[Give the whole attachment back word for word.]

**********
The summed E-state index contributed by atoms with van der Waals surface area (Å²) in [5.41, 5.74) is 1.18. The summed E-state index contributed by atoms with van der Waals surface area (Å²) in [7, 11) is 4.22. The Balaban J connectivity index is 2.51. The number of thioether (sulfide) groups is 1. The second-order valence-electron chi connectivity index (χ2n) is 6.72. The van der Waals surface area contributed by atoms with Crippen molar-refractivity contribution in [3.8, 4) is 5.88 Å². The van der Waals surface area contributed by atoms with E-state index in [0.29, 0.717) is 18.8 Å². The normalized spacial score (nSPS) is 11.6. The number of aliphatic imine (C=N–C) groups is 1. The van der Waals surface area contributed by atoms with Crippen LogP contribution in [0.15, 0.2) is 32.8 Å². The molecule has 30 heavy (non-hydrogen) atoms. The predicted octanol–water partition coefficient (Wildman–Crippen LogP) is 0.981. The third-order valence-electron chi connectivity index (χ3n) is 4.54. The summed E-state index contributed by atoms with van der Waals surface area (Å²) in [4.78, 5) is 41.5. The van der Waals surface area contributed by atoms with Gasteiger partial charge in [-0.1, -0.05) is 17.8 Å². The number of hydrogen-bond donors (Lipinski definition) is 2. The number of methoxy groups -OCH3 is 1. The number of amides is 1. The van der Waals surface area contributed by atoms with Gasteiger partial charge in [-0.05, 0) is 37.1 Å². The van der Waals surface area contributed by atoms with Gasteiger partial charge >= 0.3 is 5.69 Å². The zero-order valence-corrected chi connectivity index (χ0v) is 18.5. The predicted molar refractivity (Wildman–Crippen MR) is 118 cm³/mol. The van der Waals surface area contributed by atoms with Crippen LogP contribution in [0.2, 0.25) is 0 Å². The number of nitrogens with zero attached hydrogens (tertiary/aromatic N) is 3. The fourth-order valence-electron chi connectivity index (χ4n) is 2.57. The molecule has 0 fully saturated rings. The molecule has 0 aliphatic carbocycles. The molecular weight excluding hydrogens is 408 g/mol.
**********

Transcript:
The summed E-state index contributed by atoms with van der Waals surface area (Å²) in [5.41, 5.74) is 1.18. The summed E-state index contributed by atoms with van der Waals surface area (Å²) in [7, 11) is 4.22. The Balaban J connectivity index is 2.51. The number of thioether (sulfide) groups is 1. The second-order valence-electron chi connectivity index (χ2n) is 6.72. The van der Waals surface area contributed by atoms with Crippen molar-refractivity contribution in [3.8, 4) is 5.88 Å². The van der Waals surface area contributed by atoms with E-state index in [0.29, 0.717) is 18.8 Å². The normalized spacial score (nSPS) is 11.6. The number of aliphatic imine (C=N–C) groups is 1. The van der Waals surface area contributed by atoms with Crippen LogP contribution in [0.15, 0.2) is 32.8 Å². The molecule has 30 heavy (non-hydrogen) atoms. The predicted octanol–water partition coefficient (Wildman–Crippen LogP) is 0.981. The third-order valence-electron chi connectivity index (χ3n) is 4.54. The summed E-state index contributed by atoms with van der Waals surface area (Å²) in [4.78, 5) is 41.5. The van der Waals surface area contributed by atoms with Gasteiger partial charge in [-0.1, -0.05) is 17.8 Å². The number of hydrogen-bond donors (Lipinski definition) is 2. The number of methoxy groups -OCH3 is 1. The number of amides is 1. The van der Waals surface area contributed by atoms with Gasteiger partial charge in [-0.05, 0) is 37.1 Å². The van der Waals surface area contributed by atoms with Gasteiger partial charge >= 0.3 is 5.69 Å². The zero-order valence-corrected chi connectivity index (χ0v) is 18.5. The predicted molar refractivity (Wildman–Crippen MR) is 118 cm³/mol. The van der Waals surface area contributed by atoms with Crippen LogP contribution in [0.2, 0.25) is 0 Å². The number of nitrogens with zero attached hydrogens (tertiary/aromatic N) is 3. The fourth-order valence-electron chi connectivity index (χ4n) is 2.57. The molecule has 0 fully saturated rings. The molecule has 0 aliphatic carbocycles. The molecular weight excluding hydrogens is 408 g/mol.